April 30 – J. J. Thomson first describes his discovery of the electron.
Adolf Erik Nordenskiöld publishes Periplus: An Essay on the Early History of Charts and Sailing Directions in Stockholm.
David Hilbert unifies the field of algebraic number theory with his treatise Zahlbericht.
John Edward Campbell originates the Baker–Campbell–Hausdorff formula for multiplication of exponentials in Lie algebras.
Henri Brocard begins publication of his source book on geometric curves, Notes de Bibliographie des Courbes Géométriques, in Bar-le-Duc.
August 20 – Ronald Ross discovers the malaria Plasmodium in an Anopheles mosquito, demonstrating the transmission mechanism for the disease.
October 10 – Chemists working at Bayer AG create a synthetically altered version of salicin which the company names Aspirin.
Danish veterinarian Bernhard Bang isolates Brucella abortus as the agent of Brucellosis.
Epinephrine discovered by John Jacob Abel.
L. Emmett Holt publishes the standard textbook The Diseases of Infancy and Childhood in New York.
Émile Durkheim publishes his classic study Le Suicide.
May 13 – Guglielmo Marconi sends the first ever wireless communication over open sea when the message "Are you ready" is transmitted across the Bristol Channel from Lavernock Point in South Wales to Flat Holm Island, a distance of 6 kilometres (3.7 mi).
May 17 – Launch of the Holland VI (later USS Holland (SS-1)), designed by John Philip Holland, at Lewis Nixon's Crescent Shipyard in Elizabeth, New Jersey; this is the first submarine having power to run submerged for any considerable distance, and the first to combine electric motors for submerged travel and gasoline (Otto) engines for use on the surface.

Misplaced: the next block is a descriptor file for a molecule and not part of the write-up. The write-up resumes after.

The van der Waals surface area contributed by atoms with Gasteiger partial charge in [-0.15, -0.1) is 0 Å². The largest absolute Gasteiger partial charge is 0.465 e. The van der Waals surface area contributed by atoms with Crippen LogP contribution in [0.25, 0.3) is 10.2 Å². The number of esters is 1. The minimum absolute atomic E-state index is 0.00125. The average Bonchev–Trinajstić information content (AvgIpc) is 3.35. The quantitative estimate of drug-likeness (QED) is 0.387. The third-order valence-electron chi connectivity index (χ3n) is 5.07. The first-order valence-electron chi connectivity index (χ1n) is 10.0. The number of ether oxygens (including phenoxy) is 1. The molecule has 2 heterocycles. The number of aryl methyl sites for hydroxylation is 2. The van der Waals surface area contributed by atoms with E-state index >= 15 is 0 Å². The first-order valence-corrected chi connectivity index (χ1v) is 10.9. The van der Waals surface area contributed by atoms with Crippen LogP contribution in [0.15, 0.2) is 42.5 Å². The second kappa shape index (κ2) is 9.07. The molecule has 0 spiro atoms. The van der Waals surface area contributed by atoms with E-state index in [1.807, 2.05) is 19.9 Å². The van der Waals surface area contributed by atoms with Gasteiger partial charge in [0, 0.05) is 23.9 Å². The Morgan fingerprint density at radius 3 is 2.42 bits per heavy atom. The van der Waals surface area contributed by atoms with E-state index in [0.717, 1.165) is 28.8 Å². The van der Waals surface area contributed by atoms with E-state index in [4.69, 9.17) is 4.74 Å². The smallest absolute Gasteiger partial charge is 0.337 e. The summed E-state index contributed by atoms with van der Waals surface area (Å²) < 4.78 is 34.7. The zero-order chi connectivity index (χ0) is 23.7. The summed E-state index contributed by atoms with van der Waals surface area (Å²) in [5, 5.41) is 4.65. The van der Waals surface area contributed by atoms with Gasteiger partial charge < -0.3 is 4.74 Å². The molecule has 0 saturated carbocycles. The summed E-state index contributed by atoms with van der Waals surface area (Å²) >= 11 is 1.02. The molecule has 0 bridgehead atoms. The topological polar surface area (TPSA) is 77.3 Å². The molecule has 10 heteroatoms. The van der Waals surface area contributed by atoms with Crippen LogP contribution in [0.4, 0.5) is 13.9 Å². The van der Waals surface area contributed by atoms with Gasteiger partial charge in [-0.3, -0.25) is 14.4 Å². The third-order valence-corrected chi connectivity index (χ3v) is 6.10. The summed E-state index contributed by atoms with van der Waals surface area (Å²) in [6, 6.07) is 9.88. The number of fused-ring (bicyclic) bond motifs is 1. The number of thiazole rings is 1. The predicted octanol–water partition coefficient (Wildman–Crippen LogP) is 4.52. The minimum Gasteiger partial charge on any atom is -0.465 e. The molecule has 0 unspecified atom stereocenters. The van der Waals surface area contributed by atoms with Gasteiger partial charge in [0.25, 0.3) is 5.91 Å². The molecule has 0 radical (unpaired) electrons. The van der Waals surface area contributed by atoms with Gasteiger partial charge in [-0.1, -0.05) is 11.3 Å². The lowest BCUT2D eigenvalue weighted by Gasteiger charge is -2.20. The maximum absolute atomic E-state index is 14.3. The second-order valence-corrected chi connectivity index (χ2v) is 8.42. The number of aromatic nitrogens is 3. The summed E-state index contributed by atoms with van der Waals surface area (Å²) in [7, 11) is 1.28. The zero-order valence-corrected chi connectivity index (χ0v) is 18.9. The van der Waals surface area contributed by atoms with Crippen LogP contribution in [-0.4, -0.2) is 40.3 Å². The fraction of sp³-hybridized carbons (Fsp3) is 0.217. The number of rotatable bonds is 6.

June 26 – At the British Fleet Review, Charles Parsons gives a spectacular display of the unprecedented speed attainable by his steam turbine-powered Turbinia.
August 10 – Rudolf Diesel builds his first working prototype Diesel engine in Augsburg.
August 31 – Thomas Edison is granted a patent for the Kinetoscope, a precursor of the movie projector.
The Dahlander pole changing motor is patented.
Hiram P. Maxim develops the muffler in conjunction with the firearm silencer (suppressor).
Copley Medal: Albert von Kölliker
Wollaston Medal: Wilfred Hudleston
March 24 – Wilhelm Reich (died 1957), Austrian psychoanalyst.
July 20 – Tadeusz Reichstein (died 1996), Polish-born Nobel Prize-winning chemist.
August 12 – Otto Struve (died 1963), Ukrainian-born astronomer.
September 12 – Irène Joliot-Curie (died 1956), French chemist.
November 4 – C. B. van Niel (died 1985), Dutch-born microbiologist.
November 13 – Tilly Edinger (died 1967), German-born paleoneurologist.
January 25 – David Kirkaldy (born 1820), Scottish-born engineer, pioneer of materials testing.
February 19 – Karl Weierstrass (born 1815), German mathematician.
March 3 – John Peirce (born 1836), American inventor.
March 15 – James Joseph Sylvester (born 1814), English mathematician.
Edward James Stone (born 1831), English astronomer.
Alfred Des Cloizeaux (born 1817), French mineralogist.
May 7 – Abraham Dee Bartlett (born 1812), English zoologist.
August 27 – Eduard von Hofmann (born 1837), Austrian forensic pathologist.
October 19 – George Pullman (born 1831), American inventor.
October 31 – Samuel Haughton (born 1821), Irish scientific polymath.
1897 in science Wikipedia
The year 1897 in science and technology involved some significant events, listed below.